All the while, the interest of developing countries in improving access to S&T on a broad basis has been on the increase as reflected in the response of other donors and international organizations in embracing S&T as a driver of development. While the USAID leadership may at times recognize and support these initiatives, the agency is poorly equipped to respond to such new opportunities.
Given the many changes in the context and political support for S&T programs within USAID in the past, a few comments are offered on approaches toward S&T that the agency has adopted since its very beginning. This discussion should help set the stage for specific recommendations for a future when globalization will continue advancing, and a robust and sustained S&T capability within USAID will be more important than ever.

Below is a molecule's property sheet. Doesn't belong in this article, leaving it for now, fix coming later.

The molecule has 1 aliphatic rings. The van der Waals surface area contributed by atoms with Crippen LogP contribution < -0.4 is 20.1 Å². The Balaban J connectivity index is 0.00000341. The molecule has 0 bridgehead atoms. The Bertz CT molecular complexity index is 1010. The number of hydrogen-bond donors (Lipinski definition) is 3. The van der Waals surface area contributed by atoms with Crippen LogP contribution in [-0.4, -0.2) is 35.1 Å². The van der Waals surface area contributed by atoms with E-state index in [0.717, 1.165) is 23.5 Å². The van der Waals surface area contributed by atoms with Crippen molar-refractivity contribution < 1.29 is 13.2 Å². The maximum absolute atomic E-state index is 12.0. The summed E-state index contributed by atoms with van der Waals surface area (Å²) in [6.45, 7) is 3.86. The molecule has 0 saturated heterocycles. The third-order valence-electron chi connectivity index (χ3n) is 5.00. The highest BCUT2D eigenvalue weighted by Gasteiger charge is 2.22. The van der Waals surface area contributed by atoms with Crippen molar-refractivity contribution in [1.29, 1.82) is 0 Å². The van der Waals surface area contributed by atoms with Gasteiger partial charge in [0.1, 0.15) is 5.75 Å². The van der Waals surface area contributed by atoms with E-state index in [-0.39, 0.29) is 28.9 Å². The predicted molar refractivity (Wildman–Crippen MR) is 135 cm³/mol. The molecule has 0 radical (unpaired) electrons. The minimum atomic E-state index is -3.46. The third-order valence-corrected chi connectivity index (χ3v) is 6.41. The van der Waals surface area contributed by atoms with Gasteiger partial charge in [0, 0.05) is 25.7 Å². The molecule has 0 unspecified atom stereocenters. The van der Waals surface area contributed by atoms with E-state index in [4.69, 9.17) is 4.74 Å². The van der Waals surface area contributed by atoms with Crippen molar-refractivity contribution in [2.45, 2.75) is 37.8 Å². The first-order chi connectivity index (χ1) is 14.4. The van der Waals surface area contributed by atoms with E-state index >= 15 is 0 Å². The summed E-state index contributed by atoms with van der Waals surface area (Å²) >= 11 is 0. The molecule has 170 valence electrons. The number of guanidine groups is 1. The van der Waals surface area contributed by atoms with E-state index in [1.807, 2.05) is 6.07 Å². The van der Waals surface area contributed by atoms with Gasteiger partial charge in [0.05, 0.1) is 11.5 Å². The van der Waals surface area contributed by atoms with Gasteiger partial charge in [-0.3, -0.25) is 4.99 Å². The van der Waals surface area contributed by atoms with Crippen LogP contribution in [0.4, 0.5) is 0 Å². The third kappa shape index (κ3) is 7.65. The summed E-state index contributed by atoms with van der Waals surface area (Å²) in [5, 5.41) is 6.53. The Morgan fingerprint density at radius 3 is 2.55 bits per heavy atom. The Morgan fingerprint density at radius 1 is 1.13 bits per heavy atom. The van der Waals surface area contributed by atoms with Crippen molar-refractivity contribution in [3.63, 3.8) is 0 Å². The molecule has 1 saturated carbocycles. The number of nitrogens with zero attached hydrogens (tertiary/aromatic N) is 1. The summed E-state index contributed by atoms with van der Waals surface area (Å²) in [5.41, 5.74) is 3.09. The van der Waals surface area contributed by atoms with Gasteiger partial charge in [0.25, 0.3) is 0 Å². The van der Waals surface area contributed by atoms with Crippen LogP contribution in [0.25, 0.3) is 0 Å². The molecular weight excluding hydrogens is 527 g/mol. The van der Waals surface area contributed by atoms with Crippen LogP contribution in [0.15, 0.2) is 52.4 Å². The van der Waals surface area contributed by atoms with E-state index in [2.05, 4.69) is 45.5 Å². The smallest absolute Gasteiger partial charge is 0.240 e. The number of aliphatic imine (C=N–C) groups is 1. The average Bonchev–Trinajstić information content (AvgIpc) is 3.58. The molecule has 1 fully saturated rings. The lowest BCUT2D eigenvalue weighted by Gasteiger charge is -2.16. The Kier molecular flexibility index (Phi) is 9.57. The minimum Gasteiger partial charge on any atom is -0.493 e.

In the 1960s, during the early days of USAID, scientists, engineers, and health professionals played key roles in development assistance programs. These technical specialists were clustered both in central USAID offices of engineering, industry, health, and agriculture and in technical support offices of the regional bureaus in Washington. In the field, large USAID missions had many technical specialists on staff, while technical personnel located in regional hubs supported smaller missions. Their influence was widely reflected in the agency’s lending and grant programs as they initiated projects throughout the agency, and many became internationally recognized as leading experts in their fields.